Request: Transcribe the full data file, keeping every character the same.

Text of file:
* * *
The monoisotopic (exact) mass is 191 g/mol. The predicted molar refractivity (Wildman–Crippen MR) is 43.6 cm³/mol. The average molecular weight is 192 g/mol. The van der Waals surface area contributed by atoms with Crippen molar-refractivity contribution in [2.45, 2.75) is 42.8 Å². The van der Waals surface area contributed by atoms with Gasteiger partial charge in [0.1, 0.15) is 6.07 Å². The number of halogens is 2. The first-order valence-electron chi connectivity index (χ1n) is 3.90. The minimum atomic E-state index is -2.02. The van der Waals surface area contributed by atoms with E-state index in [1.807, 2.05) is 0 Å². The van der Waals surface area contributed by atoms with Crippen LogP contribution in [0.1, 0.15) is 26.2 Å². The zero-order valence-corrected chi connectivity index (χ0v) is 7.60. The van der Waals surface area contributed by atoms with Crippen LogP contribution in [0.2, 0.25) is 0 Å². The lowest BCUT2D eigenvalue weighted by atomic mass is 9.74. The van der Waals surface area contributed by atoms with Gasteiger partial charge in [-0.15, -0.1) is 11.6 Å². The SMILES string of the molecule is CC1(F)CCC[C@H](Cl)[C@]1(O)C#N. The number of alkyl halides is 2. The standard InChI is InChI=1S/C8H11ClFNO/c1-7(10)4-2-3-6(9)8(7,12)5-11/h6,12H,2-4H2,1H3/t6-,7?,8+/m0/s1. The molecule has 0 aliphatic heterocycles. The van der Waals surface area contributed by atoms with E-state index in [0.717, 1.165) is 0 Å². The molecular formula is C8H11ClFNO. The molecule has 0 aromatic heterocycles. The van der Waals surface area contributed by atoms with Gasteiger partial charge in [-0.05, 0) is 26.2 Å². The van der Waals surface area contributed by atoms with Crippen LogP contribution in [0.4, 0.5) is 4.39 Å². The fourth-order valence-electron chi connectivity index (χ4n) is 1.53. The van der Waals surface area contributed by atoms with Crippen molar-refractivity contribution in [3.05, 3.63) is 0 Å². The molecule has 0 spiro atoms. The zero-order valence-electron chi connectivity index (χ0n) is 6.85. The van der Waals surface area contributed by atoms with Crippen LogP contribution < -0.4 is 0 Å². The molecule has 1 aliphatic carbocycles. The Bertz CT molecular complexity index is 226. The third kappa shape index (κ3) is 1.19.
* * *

The monoisotopic (exact) mass is 191 g/mol. The predicted molar refractivity (Wildman–Crippen MR) is 43.6 cm³/mol. The average molecular weight is 192 g/mol. The van der Waals surface area contributed by atoms with Crippen molar-refractivity contribution in [2.45, 2.75) is 42.8 Å². The van der Waals surface area contributed by atoms with Gasteiger partial charge in [0.1, 0.15) is 6.07 Å². The number of halogens is 2. The first-order valence-electron chi connectivity index (χ1n) is 3.90. The minimum atomic E-state index is -2.02. The van der Waals surface area contributed by atoms with E-state index in [1.807, 2.05) is 0 Å². The van der Waals surface area contributed by atoms with Crippen LogP contribution in [0.1, 0.15) is 26.2 Å². The zero-order valence-corrected chi connectivity index (χ0v) is 7.60. The van der Waals surface area contributed by atoms with Crippen LogP contribution in [0.2, 0.25) is 0 Å². The lowest BCUT2D eigenvalue weighted by atomic mass is 9.74. The van der Waals surface area contributed by atoms with Gasteiger partial charge in [-0.15, -0.1) is 11.6 Å². The SMILES string of the molecule is CC1(F)CCC[C@H](Cl)[C@]1(O)C#N. The number of alkyl halides is 2. The standard InChI is InChI=1S/C8H11ClFNO/c1-7(10)4-2-3-6(9)8(7,12)5-11/h6,12H,2-4H2,1H3/t6-,7?,8+/m0/s1. The molecule has 0 aliphatic heterocycles. The van der Waals surface area contributed by atoms with E-state index in [0.717, 1.165) is 0 Å². The molecular formula is C8H11ClFNO. The molecule has 0 aromatic heterocycles. The van der Waals surface area contributed by atoms with Gasteiger partial charge in [-0.05, 0) is 26.2 Å². The van der Waals surface area contributed by atoms with Crippen LogP contribution in [0.4, 0.5) is 4.39 Å². The fourth-order valence-electron chi connectivity index (χ4n) is 1.53. The van der Waals surface area contributed by atoms with Crippen molar-refractivity contribution in [3.05, 3.63) is 0 Å². The molecule has 0 spiro atoms. The zero-order valence-electron chi connectivity index (χ0n) is 6.85. The van der Waals surface area contributed by atoms with Crippen LogP contribution < -0.4 is 0 Å². The molecule has 1 aliphatic carbocycles. The Bertz CT molecular complexity index is 226. The third kappa shape index (κ3) is 1.19.